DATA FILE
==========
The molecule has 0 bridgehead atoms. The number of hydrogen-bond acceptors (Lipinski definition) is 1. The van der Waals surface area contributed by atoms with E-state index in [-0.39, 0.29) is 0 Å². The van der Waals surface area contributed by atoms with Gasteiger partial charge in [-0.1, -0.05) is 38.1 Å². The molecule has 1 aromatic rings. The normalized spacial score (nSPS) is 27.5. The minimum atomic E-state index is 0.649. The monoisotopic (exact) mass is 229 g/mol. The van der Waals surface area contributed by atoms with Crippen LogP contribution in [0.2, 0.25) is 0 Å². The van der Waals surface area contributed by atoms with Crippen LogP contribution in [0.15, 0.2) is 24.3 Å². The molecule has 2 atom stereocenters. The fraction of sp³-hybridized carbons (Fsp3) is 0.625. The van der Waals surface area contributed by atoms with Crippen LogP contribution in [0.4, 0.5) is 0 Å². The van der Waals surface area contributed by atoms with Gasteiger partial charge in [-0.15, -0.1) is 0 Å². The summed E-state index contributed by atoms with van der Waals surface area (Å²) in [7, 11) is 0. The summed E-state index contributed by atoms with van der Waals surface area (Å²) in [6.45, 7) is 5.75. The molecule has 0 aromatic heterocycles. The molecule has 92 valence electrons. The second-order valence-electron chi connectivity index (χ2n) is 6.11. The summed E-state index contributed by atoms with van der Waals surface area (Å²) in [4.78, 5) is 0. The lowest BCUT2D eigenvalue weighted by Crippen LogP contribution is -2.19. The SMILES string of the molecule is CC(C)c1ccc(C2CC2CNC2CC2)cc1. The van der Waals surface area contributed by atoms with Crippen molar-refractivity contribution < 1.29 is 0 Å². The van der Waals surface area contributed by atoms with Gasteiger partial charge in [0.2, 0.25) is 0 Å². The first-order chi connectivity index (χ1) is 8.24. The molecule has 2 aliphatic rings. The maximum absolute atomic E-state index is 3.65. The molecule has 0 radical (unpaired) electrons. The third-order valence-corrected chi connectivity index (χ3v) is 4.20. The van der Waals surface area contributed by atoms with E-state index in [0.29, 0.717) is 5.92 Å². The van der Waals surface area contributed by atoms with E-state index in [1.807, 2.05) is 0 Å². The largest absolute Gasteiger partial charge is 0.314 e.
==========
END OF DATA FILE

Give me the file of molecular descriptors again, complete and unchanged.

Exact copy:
The molecule has 0 bridgehead atoms. The number of hydrogen-bond acceptors (Lipinski definition) is 1. The van der Waals surface area contributed by atoms with E-state index in [-0.39, 0.29) is 0 Å². The van der Waals surface area contributed by atoms with Gasteiger partial charge in [-0.1, -0.05) is 38.1 Å². The molecule has 1 aromatic rings. The normalized spacial score (nSPS) is 27.5. The minimum atomic E-state index is 0.649. The monoisotopic (exact) mass is 229 g/mol. The van der Waals surface area contributed by atoms with Crippen LogP contribution in [0.2, 0.25) is 0 Å². The van der Waals surface area contributed by atoms with Crippen LogP contribution in [0.15, 0.2) is 24.3 Å². The molecule has 2 atom stereocenters. The fraction of sp³-hybridized carbons (Fsp3) is 0.625. The van der Waals surface area contributed by atoms with Crippen LogP contribution in [0.4, 0.5) is 0 Å². The van der Waals surface area contributed by atoms with Gasteiger partial charge in [-0.15, -0.1) is 0 Å². The summed E-state index contributed by atoms with van der Waals surface area (Å²) in [7, 11) is 0. The summed E-state index contributed by atoms with van der Waals surface area (Å²) in [6.45, 7) is 5.75. The molecule has 0 aromatic heterocycles. The molecule has 92 valence electrons. The second-order valence-electron chi connectivity index (χ2n) is 6.11. The summed E-state index contributed by atoms with van der Waals surface area (Å²) in [4.78, 5) is 0. The lowest BCUT2D eigenvalue weighted by Crippen LogP contribution is -2.19. The SMILES string of the molecule is CC(C)c1ccc(C2CC2CNC2CC2)cc1. The van der Waals surface area contributed by atoms with Crippen molar-refractivity contribution < 1.29 is 0 Å². The van der Waals surface area contributed by atoms with Gasteiger partial charge in [0.2, 0.25) is 0 Å². The first-order chi connectivity index (χ1) is 8.24. The molecule has 2 aliphatic rings. The maximum absolute atomic E-state index is 3.65. The molecule has 0 radical (unpaired) electrons. The third-order valence-corrected chi connectivity index (χ3v) is 4.20. The van der Waals surface area contributed by atoms with E-state index in [0.29, 0.717) is 5.92 Å². The van der Waals surface area contributed by atoms with E-state index in [1.807, 2.05) is 0 Å². The largest absolute Gasteiger partial charge is 0.314 e.